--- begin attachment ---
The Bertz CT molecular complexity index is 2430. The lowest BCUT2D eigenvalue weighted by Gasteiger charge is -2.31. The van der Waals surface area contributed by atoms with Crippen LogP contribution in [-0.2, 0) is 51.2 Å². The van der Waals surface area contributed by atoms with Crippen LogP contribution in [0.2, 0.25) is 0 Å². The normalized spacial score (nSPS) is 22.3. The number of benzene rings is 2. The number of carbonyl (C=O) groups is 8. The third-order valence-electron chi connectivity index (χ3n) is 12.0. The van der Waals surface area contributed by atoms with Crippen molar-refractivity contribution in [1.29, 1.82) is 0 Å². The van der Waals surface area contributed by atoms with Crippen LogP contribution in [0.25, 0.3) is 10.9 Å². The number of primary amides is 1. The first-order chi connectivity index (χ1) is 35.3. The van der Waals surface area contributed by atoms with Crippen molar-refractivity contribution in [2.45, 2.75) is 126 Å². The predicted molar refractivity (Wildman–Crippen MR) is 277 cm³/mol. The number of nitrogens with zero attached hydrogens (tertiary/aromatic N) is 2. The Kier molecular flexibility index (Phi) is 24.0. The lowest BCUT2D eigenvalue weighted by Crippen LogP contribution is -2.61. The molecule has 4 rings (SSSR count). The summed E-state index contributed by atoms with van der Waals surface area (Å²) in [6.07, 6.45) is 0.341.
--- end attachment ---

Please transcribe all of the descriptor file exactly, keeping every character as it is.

The Bertz CT molecular complexity index is 2430. The lowest BCUT2D eigenvalue weighted by Gasteiger charge is -2.31. The van der Waals surface area contributed by atoms with Crippen LogP contribution in [-0.2, 0) is 51.2 Å². The van der Waals surface area contributed by atoms with Crippen LogP contribution in [0.2, 0.25) is 0 Å². The normalized spacial score (nSPS) is 22.3. The number of benzene rings is 2. The number of carbonyl (C=O) groups is 8. The third-order valence-electron chi connectivity index (χ3n) is 12.0. The van der Waals surface area contributed by atoms with Crippen molar-refractivity contribution in [1.29, 1.82) is 0 Å². The van der Waals surface area contributed by atoms with Crippen LogP contribution in [0.25, 0.3) is 10.9 Å². The number of primary amides is 1. The first-order chi connectivity index (χ1) is 35.3. The van der Waals surface area contributed by atoms with Crippen molar-refractivity contribution in [2.45, 2.75) is 126 Å². The predicted molar refractivity (Wildman–Crippen MR) is 277 cm³/mol. The number of nitrogens with zero attached hydrogens (tertiary/aromatic N) is 2. The Kier molecular flexibility index (Phi) is 24.0. The lowest BCUT2D eigenvalue weighted by Crippen LogP contribution is -2.61. The molecule has 4 rings (SSSR count). The summed E-state index contributed by atoms with van der Waals surface area (Å²) in [6.07, 6.45) is 0.341.